Published: 29th June 2021
Dhaai Peher: How five Jamia students recreated Punjab from the 90s on campus to shoot a film during lockdown
The film Dhaai Peher is based on a story that is set in Punjab in the 1990s. The location was recreated inside the Jamia campus
The 2020 lockdown had just begun to ease in Delhi. Sometime in October, five students of Jamia Millia Islamia - Amal Devasia, Danish Qazi, Kashif Shakeel, Jamshaid Ali and Pankaj Rawat - were back on campus to get one final task done. They had to shoot a film, their graduation project, which had gotten delayed due to COVID and the lockdown.
The film, Dhaai Peher, eventually got made. Remarkably, it has gone on to win several awards, including the 'Outstanding Achievement' award at the L'Age d'Or International Art-house Film Festival (LIAFF). The team is quite elated, while admitting that the journey hasn't really been easy.
"I wrote the film's story. It is set in Punjab in the 1990s. While we initially thought that we could go there and shoot, the lockdown had toppled all our plans," says Amal. With the pandemic yet to be contained, they decided to make the best with what they had. "So we had no option other than shooting it inside our university," he says.This may have seemed like a bummer initially, but Amal says that the architecture inside Jamia certainly helped.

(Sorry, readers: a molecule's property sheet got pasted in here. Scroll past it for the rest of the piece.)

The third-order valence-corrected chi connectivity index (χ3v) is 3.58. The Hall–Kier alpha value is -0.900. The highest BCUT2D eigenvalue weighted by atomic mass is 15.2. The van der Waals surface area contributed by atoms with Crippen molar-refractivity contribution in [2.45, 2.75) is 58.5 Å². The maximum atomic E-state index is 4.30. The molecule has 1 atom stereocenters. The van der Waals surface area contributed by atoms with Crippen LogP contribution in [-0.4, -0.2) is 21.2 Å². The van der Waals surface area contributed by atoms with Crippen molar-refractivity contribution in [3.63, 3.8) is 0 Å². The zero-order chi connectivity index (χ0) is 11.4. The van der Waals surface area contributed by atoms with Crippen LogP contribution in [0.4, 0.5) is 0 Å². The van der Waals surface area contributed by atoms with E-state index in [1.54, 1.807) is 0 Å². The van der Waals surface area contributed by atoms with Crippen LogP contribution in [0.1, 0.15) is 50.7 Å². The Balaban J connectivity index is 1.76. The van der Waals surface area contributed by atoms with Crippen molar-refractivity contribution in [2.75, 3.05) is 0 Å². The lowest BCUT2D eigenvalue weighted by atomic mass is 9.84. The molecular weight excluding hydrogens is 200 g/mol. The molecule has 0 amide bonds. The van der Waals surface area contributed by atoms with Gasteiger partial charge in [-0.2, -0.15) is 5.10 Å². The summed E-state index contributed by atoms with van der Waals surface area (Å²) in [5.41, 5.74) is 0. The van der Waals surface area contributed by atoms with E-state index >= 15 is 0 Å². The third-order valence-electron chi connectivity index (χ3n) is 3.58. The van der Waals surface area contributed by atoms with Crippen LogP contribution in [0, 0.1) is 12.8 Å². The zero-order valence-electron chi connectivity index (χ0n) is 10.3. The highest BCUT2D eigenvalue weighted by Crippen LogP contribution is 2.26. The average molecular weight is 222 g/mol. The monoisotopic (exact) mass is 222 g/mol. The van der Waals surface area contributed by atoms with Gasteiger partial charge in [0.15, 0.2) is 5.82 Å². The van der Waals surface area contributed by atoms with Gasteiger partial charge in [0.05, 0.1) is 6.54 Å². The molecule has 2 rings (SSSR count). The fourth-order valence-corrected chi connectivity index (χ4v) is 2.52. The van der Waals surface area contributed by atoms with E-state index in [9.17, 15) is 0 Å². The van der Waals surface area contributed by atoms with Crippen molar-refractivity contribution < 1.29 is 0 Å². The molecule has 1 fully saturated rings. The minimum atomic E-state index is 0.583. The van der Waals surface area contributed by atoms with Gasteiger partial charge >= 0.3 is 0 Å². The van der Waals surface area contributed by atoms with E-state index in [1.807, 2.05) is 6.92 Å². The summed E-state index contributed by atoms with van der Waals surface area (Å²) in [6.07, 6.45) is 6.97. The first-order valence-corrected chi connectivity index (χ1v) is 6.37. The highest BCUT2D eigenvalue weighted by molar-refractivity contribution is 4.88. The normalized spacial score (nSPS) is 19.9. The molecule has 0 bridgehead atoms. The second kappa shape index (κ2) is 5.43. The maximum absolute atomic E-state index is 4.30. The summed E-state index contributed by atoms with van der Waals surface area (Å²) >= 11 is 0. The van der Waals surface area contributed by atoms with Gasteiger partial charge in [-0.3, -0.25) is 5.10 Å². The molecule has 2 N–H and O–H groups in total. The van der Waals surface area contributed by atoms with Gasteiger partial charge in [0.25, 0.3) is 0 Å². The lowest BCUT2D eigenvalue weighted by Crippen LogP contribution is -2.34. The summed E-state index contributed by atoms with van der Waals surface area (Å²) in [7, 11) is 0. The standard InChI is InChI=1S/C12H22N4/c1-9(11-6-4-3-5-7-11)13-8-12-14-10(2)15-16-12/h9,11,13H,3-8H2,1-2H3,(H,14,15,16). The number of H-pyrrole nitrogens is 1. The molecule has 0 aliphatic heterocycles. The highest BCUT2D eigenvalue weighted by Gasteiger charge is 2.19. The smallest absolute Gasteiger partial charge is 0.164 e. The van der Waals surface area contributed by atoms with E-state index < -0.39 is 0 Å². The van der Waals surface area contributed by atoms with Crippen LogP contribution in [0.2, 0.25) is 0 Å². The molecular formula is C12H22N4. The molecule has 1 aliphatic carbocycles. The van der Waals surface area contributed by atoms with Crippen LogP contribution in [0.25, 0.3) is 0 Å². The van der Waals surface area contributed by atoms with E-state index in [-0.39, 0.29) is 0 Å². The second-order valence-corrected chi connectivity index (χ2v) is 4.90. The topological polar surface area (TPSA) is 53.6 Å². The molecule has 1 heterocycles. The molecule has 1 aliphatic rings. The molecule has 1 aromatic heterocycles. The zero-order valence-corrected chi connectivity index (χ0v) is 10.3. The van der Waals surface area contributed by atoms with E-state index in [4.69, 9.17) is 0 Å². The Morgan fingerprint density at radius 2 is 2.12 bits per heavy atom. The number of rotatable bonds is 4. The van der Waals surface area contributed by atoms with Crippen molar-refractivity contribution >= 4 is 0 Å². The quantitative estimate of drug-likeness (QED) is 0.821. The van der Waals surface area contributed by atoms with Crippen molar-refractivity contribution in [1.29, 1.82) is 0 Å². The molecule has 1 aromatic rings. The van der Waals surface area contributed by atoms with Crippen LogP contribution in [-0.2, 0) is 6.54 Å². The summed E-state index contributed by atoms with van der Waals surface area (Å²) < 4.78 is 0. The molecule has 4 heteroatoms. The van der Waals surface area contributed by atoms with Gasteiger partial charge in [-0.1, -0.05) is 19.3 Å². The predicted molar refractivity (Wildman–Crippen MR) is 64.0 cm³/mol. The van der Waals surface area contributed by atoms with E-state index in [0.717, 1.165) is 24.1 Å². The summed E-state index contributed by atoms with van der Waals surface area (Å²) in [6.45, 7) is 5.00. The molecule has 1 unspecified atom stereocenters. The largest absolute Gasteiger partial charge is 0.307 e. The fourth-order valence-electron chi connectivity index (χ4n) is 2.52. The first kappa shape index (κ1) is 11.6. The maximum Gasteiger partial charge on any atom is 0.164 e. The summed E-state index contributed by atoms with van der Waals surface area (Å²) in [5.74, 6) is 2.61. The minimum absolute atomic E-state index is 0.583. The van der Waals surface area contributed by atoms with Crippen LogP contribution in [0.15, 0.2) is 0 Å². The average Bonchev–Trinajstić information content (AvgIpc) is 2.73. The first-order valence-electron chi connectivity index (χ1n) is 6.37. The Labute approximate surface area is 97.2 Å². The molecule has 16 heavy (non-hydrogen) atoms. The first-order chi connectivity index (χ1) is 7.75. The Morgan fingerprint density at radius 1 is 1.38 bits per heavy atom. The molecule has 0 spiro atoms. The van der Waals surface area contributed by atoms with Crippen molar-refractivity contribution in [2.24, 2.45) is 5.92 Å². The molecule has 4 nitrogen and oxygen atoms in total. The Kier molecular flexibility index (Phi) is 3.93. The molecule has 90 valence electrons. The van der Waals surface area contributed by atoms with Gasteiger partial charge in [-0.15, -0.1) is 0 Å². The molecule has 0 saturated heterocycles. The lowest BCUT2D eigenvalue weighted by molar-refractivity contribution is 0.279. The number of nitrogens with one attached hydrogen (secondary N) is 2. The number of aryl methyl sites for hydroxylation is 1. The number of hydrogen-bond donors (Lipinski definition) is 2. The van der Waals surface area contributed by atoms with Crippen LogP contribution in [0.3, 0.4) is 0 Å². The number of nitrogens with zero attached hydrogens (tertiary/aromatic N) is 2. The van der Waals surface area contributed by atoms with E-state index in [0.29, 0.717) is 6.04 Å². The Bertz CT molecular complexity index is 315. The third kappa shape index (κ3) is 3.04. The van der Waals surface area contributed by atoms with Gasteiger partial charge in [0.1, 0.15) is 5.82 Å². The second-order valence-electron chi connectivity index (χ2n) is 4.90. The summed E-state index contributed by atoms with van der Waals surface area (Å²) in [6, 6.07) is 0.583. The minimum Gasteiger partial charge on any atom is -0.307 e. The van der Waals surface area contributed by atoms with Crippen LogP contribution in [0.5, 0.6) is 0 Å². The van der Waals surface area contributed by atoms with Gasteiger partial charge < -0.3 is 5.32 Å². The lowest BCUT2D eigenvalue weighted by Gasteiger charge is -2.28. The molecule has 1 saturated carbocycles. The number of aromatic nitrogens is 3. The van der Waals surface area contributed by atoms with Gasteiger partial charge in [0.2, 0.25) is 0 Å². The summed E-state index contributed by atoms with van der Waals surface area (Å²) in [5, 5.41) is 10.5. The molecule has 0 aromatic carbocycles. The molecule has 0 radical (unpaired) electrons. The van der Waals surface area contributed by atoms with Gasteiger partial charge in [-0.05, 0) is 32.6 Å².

This wasn't the only challenge. "We had to recreate the 1990s and the early 2000s. We had a tough time sourcing the objects from those days, including the old TV and the video game cartridges," he says. "Also, a child essays an important role here. But no one was ready to let children act at that time," he says. However, luckily, the lead actor of the film had a son and he eventually played the role. "This was a blessing. Them being father and son in real-life escalated the impact," says Amal.
The team behind the film
Thanks to Jamia's well-equipped studio, Amal says that the team was able to bring the film's budget down to somewhere around one lakh rupees. "We used the cameras and lights that our university had. We only had to pay the actors," he says. Talking about the story and the theme, Amal says that he was inspired by the events of violence and encounters that occurred in various parts of the country, over the years. "During my time in Jamia, I got to interact with people from places like Kashmir and I wanted to tell the stories of those people who got killed in encounters, despite being innocent. That was what led to the film's scripting," he says.